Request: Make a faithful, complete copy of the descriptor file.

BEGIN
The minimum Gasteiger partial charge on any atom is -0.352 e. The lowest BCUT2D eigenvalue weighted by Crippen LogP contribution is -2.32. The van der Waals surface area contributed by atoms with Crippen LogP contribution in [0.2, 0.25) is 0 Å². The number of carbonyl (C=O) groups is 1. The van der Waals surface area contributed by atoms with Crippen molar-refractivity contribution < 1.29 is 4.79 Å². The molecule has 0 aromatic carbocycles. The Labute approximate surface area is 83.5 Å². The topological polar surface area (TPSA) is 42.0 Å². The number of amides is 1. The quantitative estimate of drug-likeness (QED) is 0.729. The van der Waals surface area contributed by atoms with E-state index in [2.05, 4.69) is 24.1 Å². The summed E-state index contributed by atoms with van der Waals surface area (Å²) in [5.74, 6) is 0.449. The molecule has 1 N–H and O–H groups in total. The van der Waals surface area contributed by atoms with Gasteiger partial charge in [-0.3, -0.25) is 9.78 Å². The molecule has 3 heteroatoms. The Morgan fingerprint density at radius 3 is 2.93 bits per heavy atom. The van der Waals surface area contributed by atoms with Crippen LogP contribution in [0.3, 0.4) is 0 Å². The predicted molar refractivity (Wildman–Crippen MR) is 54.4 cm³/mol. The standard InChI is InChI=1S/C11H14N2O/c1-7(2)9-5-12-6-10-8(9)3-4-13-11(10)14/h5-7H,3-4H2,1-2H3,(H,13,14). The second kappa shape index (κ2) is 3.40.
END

The minimum Gasteiger partial charge on any atom is -0.352 e. The lowest BCUT2D eigenvalue weighted by Crippen LogP contribution is -2.32. The van der Waals surface area contributed by atoms with Crippen LogP contribution in [0.2, 0.25) is 0 Å². The number of carbonyl (C=O) groups is 1. The van der Waals surface area contributed by atoms with Crippen molar-refractivity contribution < 1.29 is 4.79 Å². The molecule has 0 aromatic carbocycles. The Labute approximate surface area is 83.5 Å². The topological polar surface area (TPSA) is 42.0 Å². The number of amides is 1. The quantitative estimate of drug-likeness (QED) is 0.729. The van der Waals surface area contributed by atoms with E-state index in [2.05, 4.69) is 24.1 Å². The summed E-state index contributed by atoms with van der Waals surface area (Å²) in [5.74, 6) is 0.449. The molecule has 1 N–H and O–H groups in total. The van der Waals surface area contributed by atoms with Gasteiger partial charge in [-0.3, -0.25) is 9.78 Å². The molecule has 3 heteroatoms. The Morgan fingerprint density at radius 3 is 2.93 bits per heavy atom. The van der Waals surface area contributed by atoms with Crippen LogP contribution in [0.3, 0.4) is 0 Å². The predicted molar refractivity (Wildman–Crippen MR) is 54.4 cm³/mol. The standard InChI is InChI=1S/C11H14N2O/c1-7(2)9-5-12-6-10-8(9)3-4-13-11(10)14/h5-7H,3-4H2,1-2H3,(H,13,14). The second kappa shape index (κ2) is 3.40.